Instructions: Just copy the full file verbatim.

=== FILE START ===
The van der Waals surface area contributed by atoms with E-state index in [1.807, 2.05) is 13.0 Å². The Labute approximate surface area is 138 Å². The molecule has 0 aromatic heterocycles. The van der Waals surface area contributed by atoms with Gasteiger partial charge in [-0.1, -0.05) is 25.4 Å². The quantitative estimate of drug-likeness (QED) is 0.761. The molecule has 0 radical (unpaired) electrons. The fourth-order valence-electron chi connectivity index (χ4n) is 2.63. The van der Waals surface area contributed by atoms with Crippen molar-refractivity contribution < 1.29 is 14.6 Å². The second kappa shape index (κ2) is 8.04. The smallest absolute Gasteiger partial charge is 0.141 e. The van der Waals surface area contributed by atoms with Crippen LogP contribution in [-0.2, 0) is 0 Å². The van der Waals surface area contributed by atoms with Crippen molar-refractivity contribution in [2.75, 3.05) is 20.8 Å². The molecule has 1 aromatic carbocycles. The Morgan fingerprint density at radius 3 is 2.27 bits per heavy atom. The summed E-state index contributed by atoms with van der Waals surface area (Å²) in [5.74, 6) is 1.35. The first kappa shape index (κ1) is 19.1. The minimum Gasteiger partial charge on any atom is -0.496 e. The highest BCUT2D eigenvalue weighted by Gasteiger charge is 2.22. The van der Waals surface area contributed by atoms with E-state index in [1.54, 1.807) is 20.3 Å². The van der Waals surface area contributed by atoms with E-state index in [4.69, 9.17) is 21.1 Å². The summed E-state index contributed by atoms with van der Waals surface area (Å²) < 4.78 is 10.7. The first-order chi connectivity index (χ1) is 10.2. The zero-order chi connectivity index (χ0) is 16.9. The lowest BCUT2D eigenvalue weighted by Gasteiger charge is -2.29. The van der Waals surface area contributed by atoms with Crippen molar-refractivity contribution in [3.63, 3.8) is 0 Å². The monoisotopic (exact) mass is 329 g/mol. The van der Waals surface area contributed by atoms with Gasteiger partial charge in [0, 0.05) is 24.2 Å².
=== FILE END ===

The van der Waals surface area contributed by atoms with E-state index in [1.807, 2.05) is 13.0 Å². The Labute approximate surface area is 138 Å². The molecule has 0 aromatic heterocycles. The van der Waals surface area contributed by atoms with Gasteiger partial charge in [-0.1, -0.05) is 25.4 Å². The quantitative estimate of drug-likeness (QED) is 0.761. The molecule has 0 radical (unpaired) electrons. The fourth-order valence-electron chi connectivity index (χ4n) is 2.63. The van der Waals surface area contributed by atoms with Crippen molar-refractivity contribution < 1.29 is 14.6 Å². The second kappa shape index (κ2) is 8.04. The smallest absolute Gasteiger partial charge is 0.141 e. The van der Waals surface area contributed by atoms with Crippen LogP contribution in [-0.2, 0) is 0 Å². The van der Waals surface area contributed by atoms with Crippen molar-refractivity contribution in [2.75, 3.05) is 20.8 Å². The molecule has 1 aromatic carbocycles. The Morgan fingerprint density at radius 3 is 2.27 bits per heavy atom. The summed E-state index contributed by atoms with van der Waals surface area (Å²) in [5.74, 6) is 1.35. The first kappa shape index (κ1) is 19.1. The minimum Gasteiger partial charge on any atom is -0.496 e. The highest BCUT2D eigenvalue weighted by Gasteiger charge is 2.22. The van der Waals surface area contributed by atoms with E-state index in [1.54, 1.807) is 20.3 Å². The van der Waals surface area contributed by atoms with E-state index in [4.69, 9.17) is 21.1 Å². The summed E-state index contributed by atoms with van der Waals surface area (Å²) < 4.78 is 10.7. The first-order chi connectivity index (χ1) is 10.2. The zero-order chi connectivity index (χ0) is 16.9. The lowest BCUT2D eigenvalue weighted by Gasteiger charge is -2.29. The van der Waals surface area contributed by atoms with Crippen molar-refractivity contribution in [3.63, 3.8) is 0 Å². The monoisotopic (exact) mass is 329 g/mol. The van der Waals surface area contributed by atoms with Gasteiger partial charge in [0, 0.05) is 24.2 Å².